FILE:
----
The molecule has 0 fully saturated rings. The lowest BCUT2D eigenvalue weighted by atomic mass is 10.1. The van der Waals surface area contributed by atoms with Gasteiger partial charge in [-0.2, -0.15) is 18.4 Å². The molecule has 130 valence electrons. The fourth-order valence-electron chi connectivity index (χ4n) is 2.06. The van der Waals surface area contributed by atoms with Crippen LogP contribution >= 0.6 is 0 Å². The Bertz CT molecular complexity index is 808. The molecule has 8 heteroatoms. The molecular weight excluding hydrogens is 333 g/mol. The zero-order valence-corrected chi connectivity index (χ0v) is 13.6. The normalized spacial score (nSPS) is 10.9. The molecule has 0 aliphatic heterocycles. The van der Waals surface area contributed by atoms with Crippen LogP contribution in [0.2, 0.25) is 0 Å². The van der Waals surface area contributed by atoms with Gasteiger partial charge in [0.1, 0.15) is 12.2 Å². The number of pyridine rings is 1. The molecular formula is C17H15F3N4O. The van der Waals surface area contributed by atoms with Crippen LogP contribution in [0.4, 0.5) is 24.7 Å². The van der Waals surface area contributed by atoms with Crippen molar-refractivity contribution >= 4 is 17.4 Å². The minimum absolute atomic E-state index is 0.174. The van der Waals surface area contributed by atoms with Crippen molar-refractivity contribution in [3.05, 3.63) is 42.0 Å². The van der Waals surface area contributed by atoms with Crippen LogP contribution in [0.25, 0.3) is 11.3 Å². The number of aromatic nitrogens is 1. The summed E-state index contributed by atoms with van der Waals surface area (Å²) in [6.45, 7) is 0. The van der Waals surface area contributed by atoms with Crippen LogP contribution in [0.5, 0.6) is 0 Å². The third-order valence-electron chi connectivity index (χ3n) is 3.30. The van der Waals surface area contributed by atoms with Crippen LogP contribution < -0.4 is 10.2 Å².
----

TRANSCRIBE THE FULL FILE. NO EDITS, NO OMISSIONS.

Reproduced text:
The molecule has 0 fully saturated rings. The lowest BCUT2D eigenvalue weighted by atomic mass is 10.1. The van der Waals surface area contributed by atoms with Gasteiger partial charge in [-0.2, -0.15) is 18.4 Å². The molecule has 130 valence electrons. The fourth-order valence-electron chi connectivity index (χ4n) is 2.06. The van der Waals surface area contributed by atoms with Crippen LogP contribution >= 0.6 is 0 Å². The Bertz CT molecular complexity index is 808. The molecule has 8 heteroatoms. The molecular weight excluding hydrogens is 333 g/mol. The zero-order valence-corrected chi connectivity index (χ0v) is 13.6. The normalized spacial score (nSPS) is 10.9. The molecule has 0 aliphatic heterocycles. The van der Waals surface area contributed by atoms with Crippen LogP contribution in [0.2, 0.25) is 0 Å². The van der Waals surface area contributed by atoms with Gasteiger partial charge in [0.1, 0.15) is 12.2 Å². The number of pyridine rings is 1. The molecular formula is C17H15F3N4O. The van der Waals surface area contributed by atoms with Crippen LogP contribution in [0.4, 0.5) is 24.7 Å². The van der Waals surface area contributed by atoms with Crippen molar-refractivity contribution >= 4 is 17.4 Å². The minimum absolute atomic E-state index is 0.174. The van der Waals surface area contributed by atoms with Crippen molar-refractivity contribution in [3.05, 3.63) is 42.0 Å². The van der Waals surface area contributed by atoms with Crippen LogP contribution in [0.25, 0.3) is 11.3 Å². The number of aromatic nitrogens is 1. The summed E-state index contributed by atoms with van der Waals surface area (Å²) in [6.45, 7) is 0. The van der Waals surface area contributed by atoms with Crippen LogP contribution in [0.5, 0.6) is 0 Å². The third-order valence-electron chi connectivity index (χ3n) is 3.30. The van der Waals surface area contributed by atoms with Crippen LogP contribution < -0.4 is 10.2 Å².